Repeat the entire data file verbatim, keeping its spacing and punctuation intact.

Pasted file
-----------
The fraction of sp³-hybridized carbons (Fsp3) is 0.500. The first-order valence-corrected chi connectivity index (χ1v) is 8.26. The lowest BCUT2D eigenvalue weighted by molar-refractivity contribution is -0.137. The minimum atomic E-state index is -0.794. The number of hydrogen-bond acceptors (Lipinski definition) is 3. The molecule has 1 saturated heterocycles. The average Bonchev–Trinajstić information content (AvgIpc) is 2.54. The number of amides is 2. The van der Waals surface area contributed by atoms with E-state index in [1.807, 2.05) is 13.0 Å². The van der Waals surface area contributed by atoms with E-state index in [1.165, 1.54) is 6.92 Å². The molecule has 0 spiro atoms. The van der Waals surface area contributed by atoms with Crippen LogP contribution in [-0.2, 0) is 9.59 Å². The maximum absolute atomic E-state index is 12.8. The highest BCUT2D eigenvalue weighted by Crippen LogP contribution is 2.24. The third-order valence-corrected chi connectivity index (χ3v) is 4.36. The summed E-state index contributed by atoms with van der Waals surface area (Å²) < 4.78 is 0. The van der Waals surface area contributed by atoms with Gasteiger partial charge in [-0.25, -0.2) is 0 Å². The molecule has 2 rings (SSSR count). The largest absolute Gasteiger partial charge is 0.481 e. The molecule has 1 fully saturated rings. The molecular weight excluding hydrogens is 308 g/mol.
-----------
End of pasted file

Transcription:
The fraction of sp³-hybridized carbons (Fsp3) is 0.500. The first-order valence-corrected chi connectivity index (χ1v) is 8.26. The lowest BCUT2D eigenvalue weighted by molar-refractivity contribution is -0.137. The minimum atomic E-state index is -0.794. The number of hydrogen-bond acceptors (Lipinski definition) is 3. The molecule has 1 saturated heterocycles. The average Bonchev–Trinajstić information content (AvgIpc) is 2.54. The number of amides is 2. The van der Waals surface area contributed by atoms with E-state index in [1.807, 2.05) is 13.0 Å². The van der Waals surface area contributed by atoms with E-state index in [1.165, 1.54) is 6.92 Å². The molecule has 0 spiro atoms. The van der Waals surface area contributed by atoms with Crippen LogP contribution in [-0.2, 0) is 9.59 Å². The maximum absolute atomic E-state index is 12.8. The highest BCUT2D eigenvalue weighted by Crippen LogP contribution is 2.24. The third-order valence-corrected chi connectivity index (χ3v) is 4.36. The summed E-state index contributed by atoms with van der Waals surface area (Å²) < 4.78 is 0. The van der Waals surface area contributed by atoms with Gasteiger partial charge in [-0.25, -0.2) is 0 Å². The molecule has 2 rings (SSSR count). The largest absolute Gasteiger partial charge is 0.481 e. The molecule has 1 fully saturated rings. The molecular weight excluding hydrogens is 308 g/mol.